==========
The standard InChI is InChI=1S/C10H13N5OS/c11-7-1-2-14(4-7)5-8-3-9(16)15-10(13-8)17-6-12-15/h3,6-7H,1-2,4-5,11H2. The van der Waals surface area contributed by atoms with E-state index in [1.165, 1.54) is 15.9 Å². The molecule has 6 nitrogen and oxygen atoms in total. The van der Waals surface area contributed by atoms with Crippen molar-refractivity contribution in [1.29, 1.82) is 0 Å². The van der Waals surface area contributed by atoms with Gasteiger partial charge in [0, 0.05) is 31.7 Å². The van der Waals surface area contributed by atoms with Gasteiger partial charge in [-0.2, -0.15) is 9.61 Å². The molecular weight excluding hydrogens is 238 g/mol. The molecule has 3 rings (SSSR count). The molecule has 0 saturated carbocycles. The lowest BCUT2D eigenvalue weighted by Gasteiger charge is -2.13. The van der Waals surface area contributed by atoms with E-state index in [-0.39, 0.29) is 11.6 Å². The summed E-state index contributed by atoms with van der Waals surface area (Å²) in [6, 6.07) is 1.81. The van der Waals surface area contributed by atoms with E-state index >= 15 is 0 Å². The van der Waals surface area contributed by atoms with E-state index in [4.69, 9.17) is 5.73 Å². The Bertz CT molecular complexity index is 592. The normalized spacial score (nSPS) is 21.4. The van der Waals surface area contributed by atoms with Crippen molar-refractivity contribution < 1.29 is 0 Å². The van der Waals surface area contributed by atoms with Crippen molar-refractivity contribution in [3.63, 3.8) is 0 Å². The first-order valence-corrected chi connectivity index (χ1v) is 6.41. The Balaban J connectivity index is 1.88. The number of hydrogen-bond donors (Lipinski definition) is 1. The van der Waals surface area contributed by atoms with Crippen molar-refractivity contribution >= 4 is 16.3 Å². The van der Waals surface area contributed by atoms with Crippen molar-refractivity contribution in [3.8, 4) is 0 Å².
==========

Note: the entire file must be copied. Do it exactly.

The standard InChI is InChI=1S/C10H13N5OS/c11-7-1-2-14(4-7)5-8-3-9(16)15-10(13-8)17-6-12-15/h3,6-7H,1-2,4-5,11H2. The van der Waals surface area contributed by atoms with E-state index in [1.165, 1.54) is 15.9 Å². The molecule has 6 nitrogen and oxygen atoms in total. The van der Waals surface area contributed by atoms with Crippen molar-refractivity contribution in [1.29, 1.82) is 0 Å². The van der Waals surface area contributed by atoms with Gasteiger partial charge in [0, 0.05) is 31.7 Å². The van der Waals surface area contributed by atoms with Gasteiger partial charge in [-0.2, -0.15) is 9.61 Å². The molecular weight excluding hydrogens is 238 g/mol. The molecule has 3 rings (SSSR count). The molecule has 0 saturated carbocycles. The lowest BCUT2D eigenvalue weighted by Gasteiger charge is -2.13. The van der Waals surface area contributed by atoms with E-state index in [-0.39, 0.29) is 11.6 Å². The summed E-state index contributed by atoms with van der Waals surface area (Å²) in [6, 6.07) is 1.81. The van der Waals surface area contributed by atoms with E-state index >= 15 is 0 Å². The van der Waals surface area contributed by atoms with E-state index in [4.69, 9.17) is 5.73 Å². The Bertz CT molecular complexity index is 592. The normalized spacial score (nSPS) is 21.4. The van der Waals surface area contributed by atoms with Crippen molar-refractivity contribution < 1.29 is 0 Å². The van der Waals surface area contributed by atoms with Crippen molar-refractivity contribution in [3.63, 3.8) is 0 Å². The first-order valence-corrected chi connectivity index (χ1v) is 6.41. The Balaban J connectivity index is 1.88. The number of hydrogen-bond donors (Lipinski definition) is 1. The van der Waals surface area contributed by atoms with Crippen molar-refractivity contribution >= 4 is 16.3 Å². The van der Waals surface area contributed by atoms with Crippen molar-refractivity contribution in [3.8, 4) is 0 Å².